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Comment: Re:My wife just died of cancer this week (Score 1) 138

by ncc74656 (#47903857) Attached to: If We Can't Kill Cancer, Can We Control It?

My wife just died of breast cancer this week -- she did not live to be 40 -- so articles and research like this give me hope that, when our child grows up, cancer will not be something that takes people's lives away from them so quickly and so young.

Mine passed a year ago last Saturday of uterine cancer; she was 33. You're probably feeling absolutely gutted right about now. Things will improve slowly, but they will improve. Just yesterday, I was looking through photos for something to illustrate a fundraising page for a run benefiting cancer research. I got a bit choked up on an engagement photo, but that only served to tell me that was the picture to use. Those kinds of things will most likely keep happening for a long time to come...probably forever, at some level. They'll come along less frequently, though, and mostly around things like birthdays and anniversaries. Keeping busy—with work, friends, hobbies, etc.—might help; it seems to have helped me out, at least.

Comment: Re:If it happened in China or North Korea or Iran (Score 1) 223

by Pharmboy (#47893669) Attached to: U.S. Threatened Massive Fine To Force Yahoo To Release Data

As you point out, not all birds of a feather stick together. I'm not a Tea Party guy. I'm just not closed minded enough to judge a friend by their politics. If you only have friends that agree with your politics, you are probably narrow minded or take politics too seriously.

Comment: Re:If it happened in China or North Korea or Iran (Score 1) 223

by Pharmboy (#47890547) Attached to: U.S. Threatened Massive Fine To Force Yahoo To Release Data

Has the United States of America become a member of The Totalitarian Club ?

Yes. Each President has been moving in this direction more and more, but Obama has managed to overreach even more than those before him. Take the IRS, for instance. I personally know of people who have been getting involved with Tea Party politics and now are getting audited. Like their politics or not (it doesn't matter), that is totalitarianism, which means the next time a GOP'er gets in, he can do the same thing. It isn't a good time to be an American.

Comment: Re:it's not a technical problem (Score 1) 116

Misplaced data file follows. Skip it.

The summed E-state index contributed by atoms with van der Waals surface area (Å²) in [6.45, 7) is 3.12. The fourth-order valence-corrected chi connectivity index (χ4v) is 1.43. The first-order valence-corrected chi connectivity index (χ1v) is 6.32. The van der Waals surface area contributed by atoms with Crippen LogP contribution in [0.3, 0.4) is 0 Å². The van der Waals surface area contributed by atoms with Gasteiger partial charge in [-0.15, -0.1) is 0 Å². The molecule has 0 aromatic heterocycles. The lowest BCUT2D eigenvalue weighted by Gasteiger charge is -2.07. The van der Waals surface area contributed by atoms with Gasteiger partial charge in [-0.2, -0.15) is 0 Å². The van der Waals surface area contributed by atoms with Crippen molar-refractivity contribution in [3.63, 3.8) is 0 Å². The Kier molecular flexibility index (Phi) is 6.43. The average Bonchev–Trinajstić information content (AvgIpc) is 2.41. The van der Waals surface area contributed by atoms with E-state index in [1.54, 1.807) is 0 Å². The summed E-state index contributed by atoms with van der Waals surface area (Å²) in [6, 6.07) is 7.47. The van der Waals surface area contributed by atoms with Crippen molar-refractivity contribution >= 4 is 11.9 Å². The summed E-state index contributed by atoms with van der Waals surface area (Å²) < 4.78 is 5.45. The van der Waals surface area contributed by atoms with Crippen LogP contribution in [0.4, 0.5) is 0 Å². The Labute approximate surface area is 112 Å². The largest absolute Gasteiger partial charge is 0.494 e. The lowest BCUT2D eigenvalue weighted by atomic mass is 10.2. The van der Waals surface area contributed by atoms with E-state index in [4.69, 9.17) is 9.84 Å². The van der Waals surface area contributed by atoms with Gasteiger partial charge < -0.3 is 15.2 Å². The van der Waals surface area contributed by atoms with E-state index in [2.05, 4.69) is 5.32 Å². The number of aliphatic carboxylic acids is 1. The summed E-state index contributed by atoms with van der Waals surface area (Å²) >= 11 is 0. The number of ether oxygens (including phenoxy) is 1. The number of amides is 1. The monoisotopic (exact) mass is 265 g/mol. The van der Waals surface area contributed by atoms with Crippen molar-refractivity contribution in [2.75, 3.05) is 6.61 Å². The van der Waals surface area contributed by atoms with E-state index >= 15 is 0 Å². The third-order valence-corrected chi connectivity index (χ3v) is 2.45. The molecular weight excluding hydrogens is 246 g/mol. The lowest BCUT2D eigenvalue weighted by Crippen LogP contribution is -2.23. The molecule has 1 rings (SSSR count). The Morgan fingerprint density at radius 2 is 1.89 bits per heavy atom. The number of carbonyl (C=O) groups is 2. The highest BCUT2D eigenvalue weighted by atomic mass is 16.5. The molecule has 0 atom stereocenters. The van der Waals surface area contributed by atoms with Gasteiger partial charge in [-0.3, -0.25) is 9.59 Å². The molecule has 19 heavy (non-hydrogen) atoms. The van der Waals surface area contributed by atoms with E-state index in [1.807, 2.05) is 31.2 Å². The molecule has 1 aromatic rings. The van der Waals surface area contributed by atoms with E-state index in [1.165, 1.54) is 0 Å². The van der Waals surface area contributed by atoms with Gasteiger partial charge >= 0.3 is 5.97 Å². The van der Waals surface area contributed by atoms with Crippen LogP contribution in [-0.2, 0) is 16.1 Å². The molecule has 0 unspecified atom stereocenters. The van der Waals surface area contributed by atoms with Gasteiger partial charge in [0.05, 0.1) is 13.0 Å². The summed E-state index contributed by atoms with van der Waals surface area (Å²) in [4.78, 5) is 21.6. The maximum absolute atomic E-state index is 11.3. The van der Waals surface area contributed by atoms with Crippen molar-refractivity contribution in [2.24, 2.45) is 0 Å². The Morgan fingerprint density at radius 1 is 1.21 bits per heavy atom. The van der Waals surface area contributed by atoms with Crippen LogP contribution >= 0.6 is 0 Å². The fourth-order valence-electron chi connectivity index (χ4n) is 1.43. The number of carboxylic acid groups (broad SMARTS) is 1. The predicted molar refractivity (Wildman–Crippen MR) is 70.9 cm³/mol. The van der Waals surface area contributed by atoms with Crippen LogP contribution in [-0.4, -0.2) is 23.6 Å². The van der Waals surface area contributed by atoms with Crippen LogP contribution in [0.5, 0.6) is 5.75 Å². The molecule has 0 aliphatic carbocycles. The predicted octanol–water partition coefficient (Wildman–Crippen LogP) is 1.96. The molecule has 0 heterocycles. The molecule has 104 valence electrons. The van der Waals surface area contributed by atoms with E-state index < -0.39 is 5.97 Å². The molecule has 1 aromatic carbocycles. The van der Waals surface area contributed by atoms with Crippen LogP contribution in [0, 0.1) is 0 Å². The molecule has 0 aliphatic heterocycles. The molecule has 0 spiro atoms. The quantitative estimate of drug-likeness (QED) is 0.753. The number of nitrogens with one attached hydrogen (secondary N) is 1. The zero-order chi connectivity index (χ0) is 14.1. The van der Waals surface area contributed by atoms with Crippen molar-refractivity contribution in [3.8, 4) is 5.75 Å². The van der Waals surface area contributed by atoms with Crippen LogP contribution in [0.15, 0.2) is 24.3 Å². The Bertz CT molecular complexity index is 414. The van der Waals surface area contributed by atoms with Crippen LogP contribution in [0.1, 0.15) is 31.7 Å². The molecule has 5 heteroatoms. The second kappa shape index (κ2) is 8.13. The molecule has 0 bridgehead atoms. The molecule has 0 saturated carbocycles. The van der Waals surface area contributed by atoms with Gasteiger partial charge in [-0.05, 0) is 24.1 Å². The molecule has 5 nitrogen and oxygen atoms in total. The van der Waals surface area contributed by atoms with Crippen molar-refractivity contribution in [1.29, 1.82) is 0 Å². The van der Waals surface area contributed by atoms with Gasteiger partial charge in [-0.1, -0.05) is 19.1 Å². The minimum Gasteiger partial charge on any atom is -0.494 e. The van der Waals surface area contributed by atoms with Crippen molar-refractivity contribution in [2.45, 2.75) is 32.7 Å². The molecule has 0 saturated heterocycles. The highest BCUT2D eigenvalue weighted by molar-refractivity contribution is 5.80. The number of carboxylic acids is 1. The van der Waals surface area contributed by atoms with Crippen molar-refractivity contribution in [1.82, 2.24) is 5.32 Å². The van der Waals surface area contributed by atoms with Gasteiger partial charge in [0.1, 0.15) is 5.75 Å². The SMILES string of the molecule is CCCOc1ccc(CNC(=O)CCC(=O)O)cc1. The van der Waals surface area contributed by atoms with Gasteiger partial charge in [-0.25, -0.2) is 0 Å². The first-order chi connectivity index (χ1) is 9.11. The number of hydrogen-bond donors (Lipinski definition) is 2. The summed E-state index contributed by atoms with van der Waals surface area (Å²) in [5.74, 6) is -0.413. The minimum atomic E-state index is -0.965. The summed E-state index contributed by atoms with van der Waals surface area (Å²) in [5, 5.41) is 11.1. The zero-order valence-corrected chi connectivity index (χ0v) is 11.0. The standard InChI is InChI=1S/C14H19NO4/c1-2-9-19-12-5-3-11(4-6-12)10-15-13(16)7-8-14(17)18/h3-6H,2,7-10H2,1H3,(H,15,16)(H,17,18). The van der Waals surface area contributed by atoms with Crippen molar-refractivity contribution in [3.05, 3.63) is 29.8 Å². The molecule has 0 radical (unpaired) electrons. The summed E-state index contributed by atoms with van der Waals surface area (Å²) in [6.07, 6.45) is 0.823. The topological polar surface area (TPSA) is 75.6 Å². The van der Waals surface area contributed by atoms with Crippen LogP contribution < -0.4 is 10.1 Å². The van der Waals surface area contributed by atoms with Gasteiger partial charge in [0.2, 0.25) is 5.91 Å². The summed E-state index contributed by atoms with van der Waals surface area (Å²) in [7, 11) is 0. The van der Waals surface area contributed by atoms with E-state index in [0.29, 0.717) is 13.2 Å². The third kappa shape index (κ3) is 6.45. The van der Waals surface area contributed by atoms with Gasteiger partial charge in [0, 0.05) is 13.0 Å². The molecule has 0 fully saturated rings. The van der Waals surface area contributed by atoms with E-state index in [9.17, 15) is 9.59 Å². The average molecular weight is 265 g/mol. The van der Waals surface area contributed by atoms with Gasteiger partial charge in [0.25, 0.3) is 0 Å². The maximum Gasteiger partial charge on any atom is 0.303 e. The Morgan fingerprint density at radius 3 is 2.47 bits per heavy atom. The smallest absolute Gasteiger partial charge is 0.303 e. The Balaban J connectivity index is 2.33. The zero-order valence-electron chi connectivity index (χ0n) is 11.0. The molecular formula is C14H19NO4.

by ncc74656 (#47840853) Attached to: E-Books On a $20 Cell Phone

Your suggestion assumes all American kids have either 1.) A library within walking distance, 2.) Access to transportation.

The schools they attend have libraries, don't they? If they're not within walking distance, there's a bus that will take them there. For ~9 months of the year, your "problem" is sorted.

Comment: Re: TI calculators are not outdated, just overpric (Score 1) 359

by ncc74656 (#47839513) Attached to: How the Outdated TI-84 Plus Still Holds a Monopoly On Classrooms

You can't use a tablet on the SAT

Back when I took the SAT, they didn't allow calculators. No scientific calculators, not even basic 4-function jobs. Graphing calculators weren't even on the market when I took it the first time in junior high, and they had only been around a couple years or so when I took it again in high school. Now get off my lawn!

Comment: Re:Seriously? (Score 1) 116

by ncc74656 (#47839105) Attached to: E-Books On a $20 Cell Phone

Reading e-books two or three lines at a time on a 3.2-inche screen would turn anyone off of reading.

I did just fine reading ebooks from an iPhone 3G back in the day. If you can only fit two or three lines at a time on-screen, you're doing it wrong. It'll be less than you can get with a tablet screen, but it's certainly usable. The iPhone 4 was a nice step up (smoother text), and the tablets I've since picked up are better still (7" is plenty...I do most of my reading on a Galaxy Tab 2 7.0), but I still keep ebook apps on both tablet and phone, with bookmarks synced between them so I can get a little reading in if I have some time to kill.